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CDC Awards Rutgers University $550,000 to Study Autism in NJ

Center For Disease Control and Prevention Funding Research Into Dramatic Rise in Number of Autism Diagnoses
NJ Autism Study
NJ Autism Study Rutgers New Jersey Medical School

NEW BRUNSWICK, NJ—Rutgers University's Medical School was awarded $550,000 to study childhood autism and developmental disorders in New Jersey.

This grant is part of $20 million the Center of Disease Control and Prevention is allotting to autism monitoring centers across the United States. This funding will be allotted in a four year cycle.

By accepting this money, Rutgers University is joining the Autism and Developmental Disabilities Monitoring Network and will work with them to estimate the number of children with autism throughout the United States.

University of Minnesota, University of Vanderbilt, John Hopkins University, and several other research universities are also in the network.

“We believe that the ADDM Network data can be used in communities across the country to help children with autism and other developmental disabilities live to the fullest,” said Dr. Colleen Boyle, of the CDC.

Rutgers will also research school-age children receiving autism support services, and why there has been such a dramatic rise in autism diagnoses.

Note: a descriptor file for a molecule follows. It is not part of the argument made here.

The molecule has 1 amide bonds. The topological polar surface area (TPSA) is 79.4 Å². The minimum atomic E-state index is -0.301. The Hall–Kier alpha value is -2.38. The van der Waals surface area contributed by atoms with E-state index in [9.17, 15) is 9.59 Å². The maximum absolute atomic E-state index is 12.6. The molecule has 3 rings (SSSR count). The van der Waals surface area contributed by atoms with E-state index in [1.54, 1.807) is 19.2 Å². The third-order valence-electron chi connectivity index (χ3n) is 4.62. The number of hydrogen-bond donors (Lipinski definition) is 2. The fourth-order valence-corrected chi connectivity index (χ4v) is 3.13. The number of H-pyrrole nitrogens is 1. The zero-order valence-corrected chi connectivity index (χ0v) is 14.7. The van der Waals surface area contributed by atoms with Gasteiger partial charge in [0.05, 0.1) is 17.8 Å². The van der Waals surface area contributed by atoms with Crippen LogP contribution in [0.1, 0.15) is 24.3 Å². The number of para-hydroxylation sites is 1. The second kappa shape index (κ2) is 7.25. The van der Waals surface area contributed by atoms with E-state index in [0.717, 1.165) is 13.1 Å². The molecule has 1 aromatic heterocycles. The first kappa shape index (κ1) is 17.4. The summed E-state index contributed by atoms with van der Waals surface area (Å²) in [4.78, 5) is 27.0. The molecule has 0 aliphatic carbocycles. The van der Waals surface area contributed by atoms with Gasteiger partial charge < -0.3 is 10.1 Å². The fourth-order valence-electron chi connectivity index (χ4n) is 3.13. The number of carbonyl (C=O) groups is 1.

“It's vitally important to monitor changes in the average age of diagnosis to see if we’re identifying and getting services to kids earlier,” said Michael Rosanoff, epidemiologist and the director of public health research for Autism Speaks.

"It’s also crucial to maintain ongoing monitoring of prevalence over time and among different groups to better understand why prevalence is increasing and why we see differences among communities."

The project's research will focus on pre-school aged children, with the goal of creating early intervention techniques.

Most cases of autism can be diagnosed by the time the child is two, but children typically are not properly diagnosed until the age four, on average.

By implementing strategies to diagnose earlier, children can begin therapy and integrated learning techniques at an younger age.

According to the CDC, one in 45 children are placed on the "autism spectrum" in New Jersey. The national rate is one in 65 children.

Congressman Frank Pallone, who represents New Brunswick, stated, “We must take on autism as the urgent public health concern it is, especially in New Jersey.”

“For years, Rutgers has been a leader with regard to autism research, and this latest award will allow their invaluable research to continue.”